Table Tennis Rackets – Brief Introduction of Carbon Blades

Nowadays table tennis racket manufacturers use a large variety of blades to solicit customers. Only the categories could be divided as the following:

Table Tennis Racket Categories

Blade woods: paulownia, cypress, ebony, rosewood… etc.

Fibers mixed: carbon, titanium, aluminum, glass, arylate… etc.

Structures: 5 layers, 7 layers, nano, hollow tube inner layer… etc.

Processing technologies: “carbon burning,” “thermic burn” of 200 degrees Celsius… etc.;

Function indicators: control, hardness, centre of gravity deviation, bounce… etc.

In addition, there are different types of handle forms and structures, blade shapes… etc.

With so many choices and combinations, I as a senior user even got dizzy already, not to mention those beginner parents and teenagers.

According to the rules of the ITTF, a table tennis racket must contain at least 85% of natural wood. In the past, all the world class players used pure wood blades. Until 2000, the ball diameter increased from 38mm to 40mm, leading to an apparent decrease of spin and speed. In order to strengthen the power, those blades mixed with compound fibers began to rise.


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Table Tennis Rackets – Brief Introduction of Carbon Blades

(Image courtesy of kurafire at


Features of Carbon Blades

Carbon is the most common fiber, in the past widely used in military industry such as national defense and aviation. Its physical properties, like hardness and bounce, are comparable with metals. At the moment the ball hits the blade, its vibration extent at the initial stage is smaller than it is of other metals, causing the ball staying on the blade shorter. It gives the player a clearer and crisper hand feeling.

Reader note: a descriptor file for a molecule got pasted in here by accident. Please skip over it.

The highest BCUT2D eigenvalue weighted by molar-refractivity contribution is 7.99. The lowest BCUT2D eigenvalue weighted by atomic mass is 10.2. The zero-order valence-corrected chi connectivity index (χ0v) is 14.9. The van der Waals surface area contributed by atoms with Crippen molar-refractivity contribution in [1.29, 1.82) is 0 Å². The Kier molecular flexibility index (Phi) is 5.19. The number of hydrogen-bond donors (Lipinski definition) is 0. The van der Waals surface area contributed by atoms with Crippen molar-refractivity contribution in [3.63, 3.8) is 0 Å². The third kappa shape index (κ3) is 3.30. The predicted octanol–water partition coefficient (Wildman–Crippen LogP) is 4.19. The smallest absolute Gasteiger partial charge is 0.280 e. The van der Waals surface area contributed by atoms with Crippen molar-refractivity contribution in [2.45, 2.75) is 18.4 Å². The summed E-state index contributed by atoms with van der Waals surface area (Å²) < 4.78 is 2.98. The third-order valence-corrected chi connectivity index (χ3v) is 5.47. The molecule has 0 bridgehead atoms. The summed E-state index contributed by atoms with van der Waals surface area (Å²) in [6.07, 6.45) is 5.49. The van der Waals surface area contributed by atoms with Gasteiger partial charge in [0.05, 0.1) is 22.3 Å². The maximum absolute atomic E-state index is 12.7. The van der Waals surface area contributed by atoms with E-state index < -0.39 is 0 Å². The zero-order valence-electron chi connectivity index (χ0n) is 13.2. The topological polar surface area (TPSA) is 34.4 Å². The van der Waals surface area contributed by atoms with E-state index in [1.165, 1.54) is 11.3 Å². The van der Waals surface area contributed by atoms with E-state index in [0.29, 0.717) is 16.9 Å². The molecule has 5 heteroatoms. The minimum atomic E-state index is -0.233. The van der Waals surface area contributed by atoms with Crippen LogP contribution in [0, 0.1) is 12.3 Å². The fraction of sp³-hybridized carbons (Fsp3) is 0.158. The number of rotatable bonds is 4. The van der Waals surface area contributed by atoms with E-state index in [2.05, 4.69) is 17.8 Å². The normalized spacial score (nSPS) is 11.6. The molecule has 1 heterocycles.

The table tennis rackets made from carbon fiber have less weight, stronger bounce, flatter arc and faster speed. The time of the ball leaving the blade is quicker. However, the disadvantage of the carbon rackets is that it has a stronger hand feeling of trembling and scattered. It is because the carbon fiber has a slower attenuation time. In other words, it needs a longer time returning to stationary from vibration. The control feeling is inferior to that of pure wood rackets. Therefore, rackets mixed with some other materials, such as arylate, have come out.

Best Choice of Beginners

It is unnecessary for beginner parents and children to worry about their table tennis rackets too much. The best choice of them is a pure wood racket with lighter weight. Beginners cannot feel the differences among the above mentioned racket features. They better master those basic techniques first and then upgrade to some other higher priced rackets. It not only saves money, and also avoids those rackets with too much bouncing power to hinder their foster of hand feeling.


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